- Introduction to tooth whitening
- Home bleaching
- Assisted bleaching
- Power bleaching
- Walking bleach technique
- Thermocatalytic technique
- Tooth sensitivity
- Smoking and your mouth
- My experience: Emma shares the best and worst of whitening
Introduction to tooth whitening
|The way our teeth look is of great importance to many people. When teeth become discoloured, especially when they become darker, there is a lot of time and money that is invested into improving the colour of our teeth. Teeth whitening or bleaching techniques involve the application of a bleaching agent which diffuses through the tooth enamel and results in whitening.
For more information, see Tooth Whitening.
|Home bleaching essentially involves going to the dentist, getting a set of trays for your teeth, and then applying bleach into those trays to whiten your own teeth. Home bleaching can be done in the convenience of your own home, and is usually more affordable than other options.
For more information, see Home Bleaching.
|Assisted bleaching is similar to bleaching your teeth at home, except that it is done in the dental clinic and often uses higher concentrations of bleaching agents. It can be performed as a “one-off treatment” or as a series of treatments depending on your needs. It is very rarely done as a series of treatments.
For more information, see Assisted Bleaching.
|Bleaching that is done in the clinic, where immediate results are expected, is called power bleaching. Power bleaching often uses hydrogen peroxide, an activating light or laser, and also requires a rubber dam or tissue dam to be placed to protect the gums.
For more information, see Power Bleaching.
Walking bleach technique
|The walking bleach technique is used to whiten teeth that have had root canal treatments. Root canal treatments may discolour teeth due to the materials used to fill the root canal, discolouration breakdown of blood in the root canal, or medications used in the root canal during the treatment. The walking bleach technique involves bleaching the tooth from the inside of the tooth.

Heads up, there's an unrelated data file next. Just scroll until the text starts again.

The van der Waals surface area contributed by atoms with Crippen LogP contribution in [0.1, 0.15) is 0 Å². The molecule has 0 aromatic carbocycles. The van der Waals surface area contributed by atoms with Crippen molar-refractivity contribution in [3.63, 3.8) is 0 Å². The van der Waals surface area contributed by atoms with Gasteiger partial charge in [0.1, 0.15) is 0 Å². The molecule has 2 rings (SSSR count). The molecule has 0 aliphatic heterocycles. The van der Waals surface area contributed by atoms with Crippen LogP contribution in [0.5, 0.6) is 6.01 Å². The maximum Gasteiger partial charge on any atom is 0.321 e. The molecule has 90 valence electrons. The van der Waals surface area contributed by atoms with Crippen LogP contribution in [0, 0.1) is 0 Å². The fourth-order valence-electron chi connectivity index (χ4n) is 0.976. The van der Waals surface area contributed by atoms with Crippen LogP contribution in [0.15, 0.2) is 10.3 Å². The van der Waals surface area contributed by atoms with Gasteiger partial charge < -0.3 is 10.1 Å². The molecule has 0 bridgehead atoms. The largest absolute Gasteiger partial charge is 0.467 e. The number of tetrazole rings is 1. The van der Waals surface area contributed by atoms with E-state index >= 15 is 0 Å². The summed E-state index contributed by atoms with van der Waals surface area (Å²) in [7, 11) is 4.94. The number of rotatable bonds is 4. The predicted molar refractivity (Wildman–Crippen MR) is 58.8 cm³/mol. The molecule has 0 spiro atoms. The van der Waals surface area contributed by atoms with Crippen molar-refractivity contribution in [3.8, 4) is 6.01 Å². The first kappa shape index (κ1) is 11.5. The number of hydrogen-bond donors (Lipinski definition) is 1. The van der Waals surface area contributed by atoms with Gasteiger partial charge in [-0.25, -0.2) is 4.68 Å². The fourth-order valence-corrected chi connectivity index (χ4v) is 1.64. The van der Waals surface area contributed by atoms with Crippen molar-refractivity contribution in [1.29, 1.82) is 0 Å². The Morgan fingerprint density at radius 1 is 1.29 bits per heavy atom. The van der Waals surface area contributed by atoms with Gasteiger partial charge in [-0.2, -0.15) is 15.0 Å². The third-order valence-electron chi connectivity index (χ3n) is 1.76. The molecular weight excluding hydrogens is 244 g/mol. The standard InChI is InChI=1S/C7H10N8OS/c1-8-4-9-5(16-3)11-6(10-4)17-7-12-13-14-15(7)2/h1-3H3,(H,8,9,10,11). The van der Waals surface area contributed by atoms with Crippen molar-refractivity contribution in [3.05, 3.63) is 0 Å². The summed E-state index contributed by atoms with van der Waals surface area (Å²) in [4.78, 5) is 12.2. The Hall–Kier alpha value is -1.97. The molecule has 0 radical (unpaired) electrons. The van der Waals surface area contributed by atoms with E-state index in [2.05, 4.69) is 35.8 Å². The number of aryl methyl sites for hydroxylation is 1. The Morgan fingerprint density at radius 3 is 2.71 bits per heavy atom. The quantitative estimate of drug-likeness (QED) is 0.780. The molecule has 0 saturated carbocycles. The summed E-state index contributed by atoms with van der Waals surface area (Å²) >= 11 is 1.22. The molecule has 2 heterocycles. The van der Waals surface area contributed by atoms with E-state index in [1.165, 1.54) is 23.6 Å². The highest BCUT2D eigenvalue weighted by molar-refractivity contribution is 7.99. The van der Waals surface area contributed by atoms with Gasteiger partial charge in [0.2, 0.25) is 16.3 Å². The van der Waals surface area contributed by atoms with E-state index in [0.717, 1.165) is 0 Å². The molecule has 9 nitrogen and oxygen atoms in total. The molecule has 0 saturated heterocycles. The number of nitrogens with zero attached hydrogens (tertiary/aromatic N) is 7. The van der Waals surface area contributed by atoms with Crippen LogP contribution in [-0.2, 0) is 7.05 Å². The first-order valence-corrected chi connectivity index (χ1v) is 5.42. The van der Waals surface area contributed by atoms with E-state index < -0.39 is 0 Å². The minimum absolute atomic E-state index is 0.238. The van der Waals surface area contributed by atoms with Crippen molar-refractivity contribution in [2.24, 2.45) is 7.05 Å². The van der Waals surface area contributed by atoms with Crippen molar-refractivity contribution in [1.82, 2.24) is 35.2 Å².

For more information, see Walking Bleach Technique.
|The thermocatalytic technique is applied to teeth that have had root canal treatments. It involves bleaching the tooth from the inside of the tooth. It is similar to the walking bleach technique, except that it uses a thermal light to activate the bleaching agent.
For more information, see Thermocatalytic Technique.
|Tooth sensitivity can be classified into two categories: one may indicate a problem with the tooth’s nerve and blood supply (the root canal); and the other may be caused by the exposure of dentine, resulting in dentine hypersensitivity. Tooth sensitivity can be a side effect of teeth whitening.
For more information, see Tooth Sensitivity.
Smoking and your mouth
|Smoking has a part to play in several diseases and lesions in the mouth, the most common being gum disease. Smoking can also stain teeth and dental fillings, cause tooth decay, reduce your ability to smell and taste, and give you bad breath.
For more information, see Effect of Smoking on the Mouth.
My experience: Emma shares the best and worst of whitening
|Like all brides, Emma wanted to look spectacular on her wedding day, which meant that her teeth had to match her dress. So Emma took a punt on a new cosmetic treatment and came up trumps with a beautiful new smile for the ceremony. However, she warns us there is always a price to pay for beauty, even if it is small.
To read Emma’s story, see Teeth Whitening: Emma shares the best and worst of whitening.